ingredient information
Chicken Natural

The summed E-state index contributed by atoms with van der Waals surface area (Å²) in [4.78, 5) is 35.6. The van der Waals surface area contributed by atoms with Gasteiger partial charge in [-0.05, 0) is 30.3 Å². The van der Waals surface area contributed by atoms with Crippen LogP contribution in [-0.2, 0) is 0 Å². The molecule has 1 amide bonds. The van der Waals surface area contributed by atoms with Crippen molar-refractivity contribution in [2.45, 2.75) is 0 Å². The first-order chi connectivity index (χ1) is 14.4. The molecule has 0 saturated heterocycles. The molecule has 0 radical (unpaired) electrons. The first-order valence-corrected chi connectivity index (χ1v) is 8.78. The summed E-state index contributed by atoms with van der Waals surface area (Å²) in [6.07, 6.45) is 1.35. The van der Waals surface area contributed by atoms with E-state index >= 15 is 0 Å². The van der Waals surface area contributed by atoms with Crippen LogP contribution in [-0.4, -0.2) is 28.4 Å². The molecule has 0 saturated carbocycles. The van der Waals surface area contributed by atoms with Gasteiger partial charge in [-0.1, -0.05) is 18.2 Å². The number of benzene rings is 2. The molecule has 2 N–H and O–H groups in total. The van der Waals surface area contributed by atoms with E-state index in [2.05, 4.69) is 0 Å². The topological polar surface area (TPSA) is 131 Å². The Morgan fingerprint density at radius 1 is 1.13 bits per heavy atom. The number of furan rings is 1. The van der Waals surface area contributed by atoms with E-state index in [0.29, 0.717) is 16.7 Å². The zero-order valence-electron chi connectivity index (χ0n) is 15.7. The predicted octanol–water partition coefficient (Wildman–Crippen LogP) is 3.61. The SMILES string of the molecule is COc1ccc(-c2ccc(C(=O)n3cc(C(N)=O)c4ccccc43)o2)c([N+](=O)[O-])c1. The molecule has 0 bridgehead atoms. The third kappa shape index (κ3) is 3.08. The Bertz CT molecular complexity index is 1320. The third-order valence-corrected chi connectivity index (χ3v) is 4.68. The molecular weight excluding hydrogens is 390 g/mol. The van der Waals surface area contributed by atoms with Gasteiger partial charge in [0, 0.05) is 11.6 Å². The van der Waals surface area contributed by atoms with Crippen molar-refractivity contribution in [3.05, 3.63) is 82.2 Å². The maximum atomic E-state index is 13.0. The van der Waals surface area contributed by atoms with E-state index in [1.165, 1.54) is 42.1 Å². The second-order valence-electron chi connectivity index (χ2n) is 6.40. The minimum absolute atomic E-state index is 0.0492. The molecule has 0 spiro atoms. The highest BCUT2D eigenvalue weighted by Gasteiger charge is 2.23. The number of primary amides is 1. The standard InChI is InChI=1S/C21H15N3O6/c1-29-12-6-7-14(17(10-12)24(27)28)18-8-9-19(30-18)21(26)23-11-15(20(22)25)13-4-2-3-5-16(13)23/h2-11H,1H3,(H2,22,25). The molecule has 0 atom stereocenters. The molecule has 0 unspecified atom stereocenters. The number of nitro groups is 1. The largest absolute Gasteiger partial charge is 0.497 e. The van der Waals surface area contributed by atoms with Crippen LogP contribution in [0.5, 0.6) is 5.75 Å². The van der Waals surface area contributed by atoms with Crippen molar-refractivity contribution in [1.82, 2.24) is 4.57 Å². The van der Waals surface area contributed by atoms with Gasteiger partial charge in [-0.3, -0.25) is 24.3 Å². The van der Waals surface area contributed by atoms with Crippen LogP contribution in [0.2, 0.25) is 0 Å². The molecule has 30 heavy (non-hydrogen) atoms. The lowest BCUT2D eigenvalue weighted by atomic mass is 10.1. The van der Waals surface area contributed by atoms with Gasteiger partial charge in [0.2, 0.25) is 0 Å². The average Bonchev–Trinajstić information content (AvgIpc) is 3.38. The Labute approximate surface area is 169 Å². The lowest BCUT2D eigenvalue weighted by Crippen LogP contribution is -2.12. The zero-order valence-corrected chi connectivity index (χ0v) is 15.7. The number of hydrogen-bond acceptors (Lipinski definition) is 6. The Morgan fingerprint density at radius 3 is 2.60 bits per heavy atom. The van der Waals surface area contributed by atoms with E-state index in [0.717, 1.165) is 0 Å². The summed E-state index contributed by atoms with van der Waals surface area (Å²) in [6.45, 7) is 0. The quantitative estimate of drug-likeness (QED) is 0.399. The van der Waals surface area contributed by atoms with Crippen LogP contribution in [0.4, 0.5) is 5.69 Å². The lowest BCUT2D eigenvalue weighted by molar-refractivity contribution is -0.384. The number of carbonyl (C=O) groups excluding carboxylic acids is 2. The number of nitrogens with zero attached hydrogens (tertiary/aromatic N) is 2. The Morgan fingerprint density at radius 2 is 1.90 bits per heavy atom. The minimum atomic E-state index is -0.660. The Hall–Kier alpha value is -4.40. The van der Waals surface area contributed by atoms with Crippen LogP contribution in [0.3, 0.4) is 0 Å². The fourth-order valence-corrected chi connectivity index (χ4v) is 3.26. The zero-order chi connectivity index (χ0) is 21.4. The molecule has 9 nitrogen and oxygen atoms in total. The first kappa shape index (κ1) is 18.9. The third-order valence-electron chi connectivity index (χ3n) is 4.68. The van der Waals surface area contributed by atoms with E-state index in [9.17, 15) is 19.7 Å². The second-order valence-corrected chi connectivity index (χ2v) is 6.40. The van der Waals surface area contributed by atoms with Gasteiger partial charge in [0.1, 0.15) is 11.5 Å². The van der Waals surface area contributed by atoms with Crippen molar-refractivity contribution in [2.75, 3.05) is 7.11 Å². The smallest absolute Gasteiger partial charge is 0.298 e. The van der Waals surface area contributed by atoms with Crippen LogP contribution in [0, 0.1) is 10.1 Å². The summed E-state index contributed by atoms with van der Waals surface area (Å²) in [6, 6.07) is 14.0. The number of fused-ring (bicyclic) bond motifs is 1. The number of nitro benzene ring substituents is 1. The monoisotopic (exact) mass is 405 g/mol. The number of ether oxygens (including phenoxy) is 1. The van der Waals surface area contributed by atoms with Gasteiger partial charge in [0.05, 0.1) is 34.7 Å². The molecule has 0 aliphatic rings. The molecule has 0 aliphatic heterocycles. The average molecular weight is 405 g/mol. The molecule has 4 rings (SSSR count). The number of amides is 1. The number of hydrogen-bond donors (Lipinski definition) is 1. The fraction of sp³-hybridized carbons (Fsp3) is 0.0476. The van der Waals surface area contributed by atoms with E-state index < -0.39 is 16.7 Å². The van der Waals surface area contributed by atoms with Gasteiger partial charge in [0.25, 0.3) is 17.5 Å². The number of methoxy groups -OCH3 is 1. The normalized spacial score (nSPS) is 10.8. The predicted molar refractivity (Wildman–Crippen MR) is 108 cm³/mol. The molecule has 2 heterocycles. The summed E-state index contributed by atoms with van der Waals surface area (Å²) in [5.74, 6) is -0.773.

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The meat of the chicken, is also called "chicken." Chicken is a type of poultry. Because of its relatively low cost among meats, chicken is one of the most used meats in the world. Nearly all parts of the bird can be used for food, and the meat is cooked in many different ways around the world. Popular chicken dishes include fried chicken, chicken soup, marinated chicken wings, tandoori chicken, butter chicken, and chicken rice. Chicken is also a staple of fast food restaurants such as KFC (most products) and McDonald's (chicken burgers, chicken nuggets). Chicken breast without the skin has less fat content than sirloin steak, pot roast, hamburger (even 90 percent lean), beef tenderloin, pork chops, and ham.* Chicken is lower in saturated fats than even salmon, making it a sensible choice for lean eaters. We do need some fat in our diet. Fat plays a role in the development of shiny hair, healthy skin, cells, and tissue, our cushioned internal organs, and the layer of insulation under our skin that keeps us warm. Fats contain both saturated and unsaturated (monounsaturated and polyunsaturated) fatty acids. Saturated fat raises blood cholesterol more than other forms of fat. Reducing saturated fat to less than 10 percent of calories will help you lower your blood cholesterol level. A person on a diet of 2,000 calories per day should consume fewer than 22 grams of saturated fat per day. A skinless chicken breast has 1 only gram of saturated fat, so it is an ideal choice for anyone limiting his or her intake of saturated fat. Unsaturated fats include monounsaturated and polyunsaturated kinds. Both kinds of unsaturated fats reduce blood cholesterol when they replace saturated fats in the diet, so they are called the “good� fats. Polyunsaturated fat are found in from vegetable and fish oils and monounsaturated fats are found in olive, canola, or peanut oils. * Serving size 3 oz. Source:http://www.eatchicken.com/nutrition/less_fat.cfm